MY LIKENESS TAKEN:
Daguerreian Portraits in America, 1840-1860
By Joan L. Severa
303 p., 8-1/2 x 11
Kent State University Press
“As history has taught us, nothing stands still, and we must all kneel at the altar of progress….By the time of the Civil War, in 1861, the daguerreotype was mostly just a memory. In this volume, Joan Severa examines those first images in a refreshingly new way and gives us yet another tool for dating, understanding, and, most of all, appreciating the daguerreian portrait.” [From the foreword by Matthew R. Isenburg]
During the nineteenth century— a time of great technical and cultural change — fashion was a cultivating force in the development of American society, influenced by one’s social status, geographic location, and economic standing.
My Likeness Taken: Daguerreian Portraits in America, 1840–1860 is a collection of daguerreotype portraits of men, women, and children taken between 1840 and 1860. Selected from the top collections in the United States, each image is analyzed to clarify datable clothing and fashion components. With subjects from among the best-dressed members of society, these portraits—reproduced in full color—reflect the latest fashion developments, trends, and influences.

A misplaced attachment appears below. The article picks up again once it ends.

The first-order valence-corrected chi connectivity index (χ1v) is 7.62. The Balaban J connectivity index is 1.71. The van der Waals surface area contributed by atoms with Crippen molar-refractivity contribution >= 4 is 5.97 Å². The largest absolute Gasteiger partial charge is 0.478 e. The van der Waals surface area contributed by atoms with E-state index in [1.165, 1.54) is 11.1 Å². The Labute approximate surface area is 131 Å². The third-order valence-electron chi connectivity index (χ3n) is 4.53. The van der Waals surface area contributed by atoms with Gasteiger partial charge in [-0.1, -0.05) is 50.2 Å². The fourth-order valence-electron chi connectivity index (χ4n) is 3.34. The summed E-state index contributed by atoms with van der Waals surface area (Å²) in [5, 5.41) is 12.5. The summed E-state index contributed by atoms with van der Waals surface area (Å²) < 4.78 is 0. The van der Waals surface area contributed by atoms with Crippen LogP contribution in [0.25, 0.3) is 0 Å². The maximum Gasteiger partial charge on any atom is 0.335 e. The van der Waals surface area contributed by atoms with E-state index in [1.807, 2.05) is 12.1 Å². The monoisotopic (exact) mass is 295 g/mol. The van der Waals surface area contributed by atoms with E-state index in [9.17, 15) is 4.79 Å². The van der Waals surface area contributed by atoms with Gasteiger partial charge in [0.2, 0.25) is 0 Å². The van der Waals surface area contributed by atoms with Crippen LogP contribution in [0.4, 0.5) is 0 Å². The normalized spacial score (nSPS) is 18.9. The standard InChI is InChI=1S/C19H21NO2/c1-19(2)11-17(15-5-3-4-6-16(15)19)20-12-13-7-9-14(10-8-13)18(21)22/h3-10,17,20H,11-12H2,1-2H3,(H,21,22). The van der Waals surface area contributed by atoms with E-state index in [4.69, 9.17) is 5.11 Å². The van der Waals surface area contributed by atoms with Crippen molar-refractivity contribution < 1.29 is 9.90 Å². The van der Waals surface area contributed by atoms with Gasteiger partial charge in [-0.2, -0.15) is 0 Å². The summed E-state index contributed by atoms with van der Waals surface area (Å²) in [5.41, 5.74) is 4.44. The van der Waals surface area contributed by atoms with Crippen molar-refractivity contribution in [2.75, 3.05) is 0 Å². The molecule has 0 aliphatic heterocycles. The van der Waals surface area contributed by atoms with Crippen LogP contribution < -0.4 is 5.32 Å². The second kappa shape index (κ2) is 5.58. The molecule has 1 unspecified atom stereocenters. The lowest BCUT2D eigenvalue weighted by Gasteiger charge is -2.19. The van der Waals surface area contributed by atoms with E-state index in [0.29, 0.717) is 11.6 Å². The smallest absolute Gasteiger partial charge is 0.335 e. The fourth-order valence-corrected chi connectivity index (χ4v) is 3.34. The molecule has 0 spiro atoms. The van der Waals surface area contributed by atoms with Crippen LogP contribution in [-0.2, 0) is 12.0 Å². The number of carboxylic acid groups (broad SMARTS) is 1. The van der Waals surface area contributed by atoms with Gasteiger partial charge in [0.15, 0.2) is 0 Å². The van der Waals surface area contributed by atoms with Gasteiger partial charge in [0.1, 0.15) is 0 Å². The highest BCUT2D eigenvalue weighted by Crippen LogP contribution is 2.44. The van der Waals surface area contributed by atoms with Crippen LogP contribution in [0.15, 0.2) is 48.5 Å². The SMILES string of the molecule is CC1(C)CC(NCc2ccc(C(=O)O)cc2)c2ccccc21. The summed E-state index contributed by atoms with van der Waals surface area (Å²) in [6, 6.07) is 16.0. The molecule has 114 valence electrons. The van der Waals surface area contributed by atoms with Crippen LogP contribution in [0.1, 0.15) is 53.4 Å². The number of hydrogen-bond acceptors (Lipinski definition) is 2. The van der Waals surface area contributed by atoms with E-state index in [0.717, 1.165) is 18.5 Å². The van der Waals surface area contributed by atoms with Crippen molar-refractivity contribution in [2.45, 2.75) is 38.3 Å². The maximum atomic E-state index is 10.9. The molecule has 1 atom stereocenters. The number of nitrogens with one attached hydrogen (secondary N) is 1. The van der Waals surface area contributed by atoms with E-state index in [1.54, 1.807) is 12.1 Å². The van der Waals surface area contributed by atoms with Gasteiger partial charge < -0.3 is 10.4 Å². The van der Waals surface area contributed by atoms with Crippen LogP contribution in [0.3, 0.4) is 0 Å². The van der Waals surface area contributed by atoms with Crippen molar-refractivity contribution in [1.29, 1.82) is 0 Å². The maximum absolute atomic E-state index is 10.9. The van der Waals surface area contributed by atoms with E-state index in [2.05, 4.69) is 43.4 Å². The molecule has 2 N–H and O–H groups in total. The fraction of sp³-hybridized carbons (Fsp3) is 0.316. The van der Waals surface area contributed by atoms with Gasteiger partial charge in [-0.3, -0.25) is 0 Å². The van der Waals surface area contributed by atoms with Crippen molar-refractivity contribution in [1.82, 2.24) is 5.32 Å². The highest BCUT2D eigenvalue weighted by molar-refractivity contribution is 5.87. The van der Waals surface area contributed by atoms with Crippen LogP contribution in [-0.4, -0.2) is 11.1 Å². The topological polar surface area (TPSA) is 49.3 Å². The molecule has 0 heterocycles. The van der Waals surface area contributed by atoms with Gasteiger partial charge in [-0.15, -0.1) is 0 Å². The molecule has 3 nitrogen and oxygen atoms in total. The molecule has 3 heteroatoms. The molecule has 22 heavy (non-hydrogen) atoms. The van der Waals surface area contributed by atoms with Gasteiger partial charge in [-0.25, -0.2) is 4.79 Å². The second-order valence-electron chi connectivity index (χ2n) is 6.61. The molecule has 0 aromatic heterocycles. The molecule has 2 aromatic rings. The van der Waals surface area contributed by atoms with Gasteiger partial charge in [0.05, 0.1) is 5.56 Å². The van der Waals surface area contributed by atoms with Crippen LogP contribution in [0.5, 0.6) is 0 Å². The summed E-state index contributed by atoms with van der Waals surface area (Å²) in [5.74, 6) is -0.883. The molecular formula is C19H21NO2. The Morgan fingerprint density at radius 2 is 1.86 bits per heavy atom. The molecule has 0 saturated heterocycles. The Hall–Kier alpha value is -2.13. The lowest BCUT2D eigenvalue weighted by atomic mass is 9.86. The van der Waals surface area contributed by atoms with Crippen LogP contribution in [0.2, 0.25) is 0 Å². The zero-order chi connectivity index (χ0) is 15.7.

For students of photographic and costume history, this is extraordinary material. Many of these images have never before been published, and Severa’s keen analysis adds immeasurably to our understanding of the importance of dress in American society. Photo archivists and collectors, costume curators, social historians, material culturalists, and theater designers will find My Likeness Taken: Daguerreian Portraits in America, 1840–1860 an invaluable resource.
Joan Severa is retired from her position as curator of costume at the State Historical Society of Wisconsin. Her book Dressed for the Photographer: Ordinary Americans and Fashion, 1840–1900 (Kent State University Press, 1995) received the prestigious Davenport Award from the Costume Society of America and several other respected awards.